5 Responses to "A Primary Pittsburgh Post: Pittsburgh as Place"

Anonymous said... 4/21/2008 3:02 PM

"People love this city like no other city in the world." - what a great statement. Thanks

Anonymous said... 4/23/2008 3:32 PM

Pittsburgh has looked to it's non profit legacy for support and growth in many areas of social, economic and environmental wants and needs.
Do we as a city and region look to our local political leadership to spearhead a drive to capture the great possibilities, or do we look to the non profits for this leadership. I'm not impressed with the up side potential of Pittsburgh political leadership. So who takes the lead ??

Anonymous said... 4/23/2008 10:01 PM

Isn't there something to be said for DE-emphasizing the hoary old definitions and narratives of "what Pittsburgh is"? The only people they seem to appeal to are the Pittsburgh natives themselves. Most others find them to be puzzling at best, since they don't really line up with any sort of contemporary reality.

We want to hang on to Pittsburgh's idea of itself as a "special place" with a distinct character, but it might be a better idea to try to cast it as a blank canvas with the capability to change and become something new over and over. The self-definition of "strong" cities (New York) has always been one of no set definition at all.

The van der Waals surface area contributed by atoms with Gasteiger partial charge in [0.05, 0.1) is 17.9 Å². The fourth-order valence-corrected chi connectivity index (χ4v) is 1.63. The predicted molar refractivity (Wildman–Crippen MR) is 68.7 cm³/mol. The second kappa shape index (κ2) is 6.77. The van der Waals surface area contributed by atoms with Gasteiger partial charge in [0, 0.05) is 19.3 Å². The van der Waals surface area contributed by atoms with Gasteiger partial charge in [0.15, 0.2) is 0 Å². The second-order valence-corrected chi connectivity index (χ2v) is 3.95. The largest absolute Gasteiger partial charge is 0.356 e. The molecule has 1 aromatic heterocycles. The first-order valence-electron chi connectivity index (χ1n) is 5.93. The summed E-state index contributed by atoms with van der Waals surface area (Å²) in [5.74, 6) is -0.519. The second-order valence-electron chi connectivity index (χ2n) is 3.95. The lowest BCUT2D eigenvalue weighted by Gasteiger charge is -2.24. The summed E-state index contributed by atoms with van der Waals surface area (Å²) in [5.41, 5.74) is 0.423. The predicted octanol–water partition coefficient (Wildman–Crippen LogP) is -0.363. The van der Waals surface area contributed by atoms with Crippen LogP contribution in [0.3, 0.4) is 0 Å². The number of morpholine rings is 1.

Mike Madison said... 4/23/2008 10:23 PM

I agree that Pittsburgh exceptionalism is misguided, at least when it relies excessively on history. But "Pittsburgh is special" in the sense that it is distinct, and in that sense it is essentially impossible to treat the city or region as a blank canvas. The place-ness of Pittsburgh is an asset, not a liability, and not because Pittsburgh has been or should become "like" New York or any other "strong" city.

In the end I think that you and I share a core premise: Every "strong" city is "strong" in its own way, and the sooner that Pittsburgh leaders and residents accept that they have to build and re-build their own place-dependent identity rather than borrow an identity from elsewhere, the sooner the tide will turn in the region's favor.

Anonymous said... 4/25/2008 9:44 AM

So, Mike, what do you think about this merger? I was all for it initially, but now I am unsure. The reason I'm unsure is that someone on a message board made a really good point that I hadn't thought about: If the city is dissolved into the county, but all the other municipalities remain intact, would the suburbs suddenly have an unbalanced amount of control over the city? Could it be that the only good way to do a merger is to dissolve all municipalities into the county at the same time?

I realize that the current plan might be the only way a merger would ever pass. But I do have to wonder if we know what we're getting into. Then again I don't know all the ins and outs of how this would work.

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Pittsblog 2.0 is written by Mike Madison, a law professor at the University of Pittsburgh. Send email to michael.j.madison[at]gmail.com. Mike also blogs at Madisonian.net, on law and technology. Chris Briem of Null Space drops by from time to time.